The concurrent cognitive load also affected eye movement strategies. When subjects were required to attend to a speech stream in the 'attend' condition, there was a small but significant shift in strategy use by three of four subjects, increasing the relative frequency of double-look MPMD block moves, and decreasing PMD and PD moves. The 'say other color' condition lead to more dramatic shifts in the three subjects who completed the task; >=MPMD block-moves were increased still further, while PD block moves dropped, especially in the subject who had the highest frequency of PD block moves in the control condition. This change in the high-memory strategy points to an interesting aspect of subjects' performance under control and cognitive load conditions. The large between-subject variation in the frequency of PD strategies virtually disappeared in the 'say other color' condition, as all three subjects converged to the same low frequency of PD block moves. The dramatic decrease in PD strategies by the subject who had previously relied on them the most heavily was not paralleled by a similar shift in strategies by the other subjects. While all subjects made more frequent model references in the 'say other color' condition, these changes also resulted in a convergence to a much smaller range of model references per block. The range of values for the three subjects who completed both cognitive load conditions was 0.6 in the control condition, dropped to 0.3 in the 'attend' condition, and to 0.15 in the 'say other color' condition. This experiment demonstrates that the addition of a secondary task, even one unrelated to the primary task, affected subjects' choice of strategy and the degree to which they relied on working memory in copying the model pattern. The convergence of different subjects' performance may suggest that there is some common minimum performance to which all subjects fall when presented with sufficient extra load. The 'far attend' condition demonstrates subjects' ability to adapt behavior based on combinations of constraints. When the model, resource, and workspace areas were separated by ~70deg., subjects adapted their strategies, relying more on memory and less on frequent eye movements to the model pattern. When the relatively simple 'attend' task was added to the 'far' condition, subjects returned to an intermediate number of model references, balancing the constraints imposed by the 'far' configuration and the added cognitive load.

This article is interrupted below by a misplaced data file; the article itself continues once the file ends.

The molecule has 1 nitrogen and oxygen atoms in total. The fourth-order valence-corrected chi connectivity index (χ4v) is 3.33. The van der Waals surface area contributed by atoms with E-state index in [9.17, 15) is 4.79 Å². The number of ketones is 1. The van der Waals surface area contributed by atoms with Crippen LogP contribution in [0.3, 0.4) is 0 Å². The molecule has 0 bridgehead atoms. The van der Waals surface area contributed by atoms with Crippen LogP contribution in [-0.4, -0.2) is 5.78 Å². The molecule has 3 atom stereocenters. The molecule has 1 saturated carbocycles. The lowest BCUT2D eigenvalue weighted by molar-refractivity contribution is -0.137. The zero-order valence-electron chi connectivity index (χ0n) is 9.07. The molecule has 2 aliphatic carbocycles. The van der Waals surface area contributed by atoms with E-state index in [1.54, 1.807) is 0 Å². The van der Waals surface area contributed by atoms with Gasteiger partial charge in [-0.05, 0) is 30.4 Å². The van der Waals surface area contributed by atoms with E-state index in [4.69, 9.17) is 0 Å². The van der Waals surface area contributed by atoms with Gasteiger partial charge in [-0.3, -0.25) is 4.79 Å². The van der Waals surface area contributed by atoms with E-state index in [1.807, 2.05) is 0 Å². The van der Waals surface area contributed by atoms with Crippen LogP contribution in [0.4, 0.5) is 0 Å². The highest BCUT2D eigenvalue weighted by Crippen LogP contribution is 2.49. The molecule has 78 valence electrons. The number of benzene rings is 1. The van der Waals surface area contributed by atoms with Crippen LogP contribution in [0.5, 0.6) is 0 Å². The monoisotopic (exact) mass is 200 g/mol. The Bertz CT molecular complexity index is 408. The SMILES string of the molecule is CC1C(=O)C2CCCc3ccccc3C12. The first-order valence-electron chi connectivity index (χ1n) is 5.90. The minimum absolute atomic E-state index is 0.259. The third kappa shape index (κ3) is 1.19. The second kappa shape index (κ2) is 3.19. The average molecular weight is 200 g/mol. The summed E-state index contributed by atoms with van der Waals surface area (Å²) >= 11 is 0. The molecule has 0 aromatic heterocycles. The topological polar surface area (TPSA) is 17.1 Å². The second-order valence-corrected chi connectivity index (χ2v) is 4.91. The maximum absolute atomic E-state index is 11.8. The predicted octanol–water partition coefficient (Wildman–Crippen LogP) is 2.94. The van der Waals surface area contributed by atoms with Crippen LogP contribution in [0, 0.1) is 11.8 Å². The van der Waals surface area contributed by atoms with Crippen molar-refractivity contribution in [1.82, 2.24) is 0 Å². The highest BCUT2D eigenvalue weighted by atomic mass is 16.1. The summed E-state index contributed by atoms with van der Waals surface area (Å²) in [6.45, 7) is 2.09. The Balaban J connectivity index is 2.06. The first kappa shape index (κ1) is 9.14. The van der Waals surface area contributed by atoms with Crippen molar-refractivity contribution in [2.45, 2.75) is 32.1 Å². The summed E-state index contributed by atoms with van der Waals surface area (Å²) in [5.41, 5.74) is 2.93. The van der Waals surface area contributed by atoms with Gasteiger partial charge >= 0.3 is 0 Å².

Chap. 6: General Discussion


==> "Visual Representations in a Natural Visuo-motor Task"

By: Jeff B. Pelz
Center for Imaging Science, Rochester Institute of Technology
Department of Brain and Cognitive Sciences, University of Rochester

1995